Ul pack weight and gear

Bushwalking gear and paraphernalia. Electronic gadget topics (inc. GPS, PLB, chargers) belong in the 'Techno Babble' sub-forum.
Forum rules
TIP: The online Bushwalk Inventory System can help bushwalkers with a variety of bushwalk planning tasks, including: Manage which items they take bushwalking so that they do not forget anything they might need, plan meals for their walks, and automatically compile food/fuel shopping lists (lists of consumables) required to make and cook the meals for each walk. It is particularly useful for planning for groups who share food or other items, but is also useful for individual walkers.

Ul pack weight and gear

Postby sasfish » Wed 08 May, 2019 8:31 am

Hello crew. I have been working on getting my pack Lite and ready, to do 50 k thru hike. My pack before water is around the 10kg mark and wondering how this compares to what’s out there.. I am wondering what others are carrying and where they are splurging for comfort and skimping to save weight.
Here is the list.
Nemo Hornet 2 p. 1.3 with footprint
Undercling mike -5 wide .800
Nemo insulated 20 pad. .700
Msr reactor and kit 1.3
Rain poncho & jacket .500
Insulation layers and jumpers 1.7
First aid .366
Nav bag .380
Osprey exos 48 1.260
Sea to summit aeros .100
Food .400
Sawyer squeeze .240
Platypus bags.200
Black Dimond flz alpines
Ect .500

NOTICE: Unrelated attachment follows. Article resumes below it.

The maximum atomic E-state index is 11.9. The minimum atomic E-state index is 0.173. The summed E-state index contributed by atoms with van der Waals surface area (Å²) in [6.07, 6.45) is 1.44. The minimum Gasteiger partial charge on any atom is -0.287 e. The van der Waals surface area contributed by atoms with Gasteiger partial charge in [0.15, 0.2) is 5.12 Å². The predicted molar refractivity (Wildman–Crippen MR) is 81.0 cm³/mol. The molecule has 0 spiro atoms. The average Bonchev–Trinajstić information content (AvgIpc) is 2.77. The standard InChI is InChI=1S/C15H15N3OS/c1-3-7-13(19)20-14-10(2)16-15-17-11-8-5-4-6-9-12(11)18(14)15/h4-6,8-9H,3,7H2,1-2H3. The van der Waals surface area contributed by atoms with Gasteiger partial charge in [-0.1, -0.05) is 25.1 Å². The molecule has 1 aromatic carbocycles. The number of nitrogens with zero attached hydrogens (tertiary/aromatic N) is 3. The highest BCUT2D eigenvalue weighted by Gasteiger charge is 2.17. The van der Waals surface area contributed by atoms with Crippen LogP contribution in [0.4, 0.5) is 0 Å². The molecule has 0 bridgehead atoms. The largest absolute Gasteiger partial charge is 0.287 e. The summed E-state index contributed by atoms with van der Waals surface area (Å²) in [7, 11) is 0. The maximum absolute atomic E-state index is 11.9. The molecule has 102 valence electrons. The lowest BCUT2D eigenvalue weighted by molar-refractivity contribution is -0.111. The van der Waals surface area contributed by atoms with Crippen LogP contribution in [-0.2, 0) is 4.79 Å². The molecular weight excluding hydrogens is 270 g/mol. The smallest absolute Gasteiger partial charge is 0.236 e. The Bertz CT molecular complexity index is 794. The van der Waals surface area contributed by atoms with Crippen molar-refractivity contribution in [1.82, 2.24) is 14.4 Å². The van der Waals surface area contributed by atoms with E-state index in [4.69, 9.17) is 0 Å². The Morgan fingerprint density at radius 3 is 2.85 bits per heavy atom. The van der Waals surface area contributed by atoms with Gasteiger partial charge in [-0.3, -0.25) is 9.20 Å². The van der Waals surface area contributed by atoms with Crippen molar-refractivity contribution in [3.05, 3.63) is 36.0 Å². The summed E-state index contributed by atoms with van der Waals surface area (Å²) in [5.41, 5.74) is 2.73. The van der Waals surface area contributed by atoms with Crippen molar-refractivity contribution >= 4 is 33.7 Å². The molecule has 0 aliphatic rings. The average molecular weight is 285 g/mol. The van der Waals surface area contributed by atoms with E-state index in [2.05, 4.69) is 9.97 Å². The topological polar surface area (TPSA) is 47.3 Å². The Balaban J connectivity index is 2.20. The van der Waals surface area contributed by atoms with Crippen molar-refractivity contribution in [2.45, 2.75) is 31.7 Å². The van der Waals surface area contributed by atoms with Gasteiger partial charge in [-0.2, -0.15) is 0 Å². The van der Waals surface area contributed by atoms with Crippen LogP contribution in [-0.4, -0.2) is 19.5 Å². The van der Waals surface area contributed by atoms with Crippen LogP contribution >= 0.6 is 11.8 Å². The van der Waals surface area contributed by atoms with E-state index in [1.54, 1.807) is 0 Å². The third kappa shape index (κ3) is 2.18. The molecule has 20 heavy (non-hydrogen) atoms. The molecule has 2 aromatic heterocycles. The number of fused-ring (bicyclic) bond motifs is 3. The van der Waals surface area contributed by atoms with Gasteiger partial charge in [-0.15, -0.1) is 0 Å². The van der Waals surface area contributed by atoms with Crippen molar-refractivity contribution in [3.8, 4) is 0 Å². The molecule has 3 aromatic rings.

sasfish
Nothofagus gunnii
Nothofagus gunnii
 
Posts: 17
Joined: Sun 21 Apr, 2019 6:12 am
Region: New South Wales
Gender: Male

Re: Ul pack weight and gear

Postby wildwanderer » Wed 08 May, 2019 9:13 am

Where are you going? What are the conditions/weather expected.

Will update my thoughts after I learn the location of the walk but these intially could be considered

- Insulation layers and jumpers 1.7kg

Depends on where you are going but this seems quite heavy. Unless your walking at 5C or below generally most people will be comfortable in long pants (convertable are nice), long sleeve top and maybe a light thermal. When you move you generate alot of heat. If there is wind put on your rain jacket to block the wind chill. A light weight beanie is also good for walking in cold conditions and at camp. At camp or for extended stops a medium weight down jacket could be sufficent/(or in wet conditions a heavy fleece). Thermal top/bottom(uniglo are very light and good). If your camping out in below zero conditions without a fire then fleece pants could be considered but to save weight you could just prepare dinner early and eat under the warmth of your quilt.

So it could be. 500g for down jacket, 150 grams each for thermal to/bottom, 50 grams (beanie), spare socks(50 grams). Scrub gloves, though if just for warmth you could use your spare socks. (25 grams). All up aprox under 1kg.

- Food .400kg
this doesnt seem enough food for 50km. Depends on what your eating and how many days your going for though.

- Msr reactor and kit 1.3kg